March – the month of change.
So far in 2022, I have read only ten books. That’s what I said at the beginning of my last Upcoming Reads post. And sadly, that’s still the case. Between health stuff and work stuff, I didn’t get to any of the titles I pulled from my Book Jar for the month of March.
And how is that helping to break my reading habits? Not at all. In fact, they may have gotten worse. I went from reading books at a breakneck speed to barely reading much at all. However, this means that I’ve been working on other areas of my writing career. Such as finally outlining Project Star & Sea!
Now I must confess: I still have Kindle on my phone. I keep having late-night random book reading sessions, and they’re usually along the lines of a Scottish romance. Don’t ask. I don’t know how that happened. But that’s where my brain’s at, and that’s where it’ll probably stay for a little bit.
In an effort to keep on track with these posts, and to keep my brain in order, I decided to choose only three books to read this month. I’d rather not bite off more than I can chew, and hopefully I’ll actually read them!
Book No. 1: The Innkeeper’s Daughter by Michelle Griep
Dover, England, 1808: Officer Alexander Moore goes undercover as a gambling gentleman to expose a high-stakes plot against the king—and he’s a master of disguise, for Johanna Langley believes him to be quite the rogue. . .until she can no longer fight against his unrelenting charm.
All Johanna wants is to keep the family inn afloat, but when the rent and the hearth payment are due at the same time, where will she find the extra funds? If she doesn’t come up with the money, there will be nowhere to go other than the workhouse—where she’ll be separated from her ailing mother and ten-year-old brother.
Alex desperately wants to help Johanna, especially when she confides in him, but his mission—finding and bringing to justice a traitor to the crown—must come first, or they could all end up dead.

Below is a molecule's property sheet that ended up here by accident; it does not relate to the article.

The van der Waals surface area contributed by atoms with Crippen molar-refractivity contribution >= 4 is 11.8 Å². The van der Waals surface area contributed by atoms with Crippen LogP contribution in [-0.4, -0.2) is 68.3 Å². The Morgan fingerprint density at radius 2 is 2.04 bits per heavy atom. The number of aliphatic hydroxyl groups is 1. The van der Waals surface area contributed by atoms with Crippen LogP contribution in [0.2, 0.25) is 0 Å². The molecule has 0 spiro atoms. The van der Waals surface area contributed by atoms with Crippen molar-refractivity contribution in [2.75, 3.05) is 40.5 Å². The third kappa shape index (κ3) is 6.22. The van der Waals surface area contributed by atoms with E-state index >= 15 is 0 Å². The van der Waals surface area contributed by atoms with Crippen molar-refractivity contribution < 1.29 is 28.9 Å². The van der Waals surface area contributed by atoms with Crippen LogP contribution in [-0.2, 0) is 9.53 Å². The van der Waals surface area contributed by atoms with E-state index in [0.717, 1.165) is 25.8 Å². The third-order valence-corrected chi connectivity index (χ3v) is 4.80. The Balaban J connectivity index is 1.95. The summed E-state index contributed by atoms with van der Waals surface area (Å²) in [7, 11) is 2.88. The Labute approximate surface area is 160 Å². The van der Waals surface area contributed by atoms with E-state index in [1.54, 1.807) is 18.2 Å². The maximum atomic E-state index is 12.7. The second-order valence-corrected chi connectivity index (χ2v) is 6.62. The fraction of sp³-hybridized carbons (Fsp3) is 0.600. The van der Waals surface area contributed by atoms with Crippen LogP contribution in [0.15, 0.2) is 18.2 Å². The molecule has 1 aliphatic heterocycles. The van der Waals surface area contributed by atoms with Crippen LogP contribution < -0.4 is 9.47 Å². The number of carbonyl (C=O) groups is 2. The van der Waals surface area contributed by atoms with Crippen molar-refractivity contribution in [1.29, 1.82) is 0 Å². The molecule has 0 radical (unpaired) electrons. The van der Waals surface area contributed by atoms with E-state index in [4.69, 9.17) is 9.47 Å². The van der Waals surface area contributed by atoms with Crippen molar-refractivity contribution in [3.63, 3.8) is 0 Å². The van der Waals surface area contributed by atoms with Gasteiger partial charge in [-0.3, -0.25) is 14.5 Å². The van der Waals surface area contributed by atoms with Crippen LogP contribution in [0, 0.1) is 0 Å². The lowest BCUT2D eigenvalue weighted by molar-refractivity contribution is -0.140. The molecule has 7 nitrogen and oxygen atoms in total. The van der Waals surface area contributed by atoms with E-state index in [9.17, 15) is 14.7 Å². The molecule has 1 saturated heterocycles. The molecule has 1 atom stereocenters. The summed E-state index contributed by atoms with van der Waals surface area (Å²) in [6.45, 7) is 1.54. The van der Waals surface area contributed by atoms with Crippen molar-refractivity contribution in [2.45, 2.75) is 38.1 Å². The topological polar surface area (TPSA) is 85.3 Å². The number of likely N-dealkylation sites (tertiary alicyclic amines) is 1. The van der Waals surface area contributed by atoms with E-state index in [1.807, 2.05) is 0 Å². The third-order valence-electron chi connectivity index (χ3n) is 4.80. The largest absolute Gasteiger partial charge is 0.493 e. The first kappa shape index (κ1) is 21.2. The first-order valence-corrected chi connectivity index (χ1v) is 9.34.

Book No. 2: A Daring Sacrifice by Jody Hedlund
For three years, the Cloaked Bandit has terrorized Wessex, robbing the nobility by knifepoint and a well-placed arrow. But little does anyone know, this bandit is in fact Juliana Wessex, the rightful ruler of the land, and a girl her tyrannical uncle—the current Lord Wessex—believes was killed along with father.
Juliana has become skilled at hiding from Lord Wessex in the forest, using her stolen goods to provide food and shelter to the peasants her uncle has taxed into poverty. But when she robs Collin Goodrich, her red hair betrays her true identity. Lord Collin remembers Juliana from their childhood—and challenges her to stay on his estate for a week in hopes she will leave her thieving ways and become a proper lady once more. Juliana is intrigued by Collin and his charms, but only time will tell if he can overcome her distaste of the nobility—as well as win her heart.
Book No. 3: Veil of Pearls by MaryLu Tyndall
It is 1811, and the prosperous port city of Charleston is bustling with plantation owners, slaves, and immigrants. Immigrants such as the raven-haired Adalia Winston. But Adalia has a secret: her light skin belies that she is part black and a runaway slave from Barbados. Skilled in herbal remedies, Adalia finds employment with a local doctor and settles into a quiet life, thankful for her freedom but still fearful that her owner will find her.
Born into one of Charleston’s prominent families, Morgan Rutledge is handsome, bored—and enamored of the beautiful Adalia, who spurns his advances. Morgan’s persistence, however, finally wins, and Adalia is swept into the glamorous world of Charleston high society.
But her new life comes at a high price—that of denying her heritage and her zeal for God. How far is Adalia willing to go to win the heart of the man she loves? And when her secret is revealed, will that love be enough, or will the truth ruin Morgan and send Adalia back into slavery?
Reaching For Our 2022 Reading Goal
You don’t always need to keep up with what’s newly published or constantly play the review game. I tried that in 2020 and felt it become a rat race just to keep up with everyone else. No. That’s not my style. Find books you love. Love on those authors. It’s okay to stick with your own goals. Don’t let anyone try to sway you.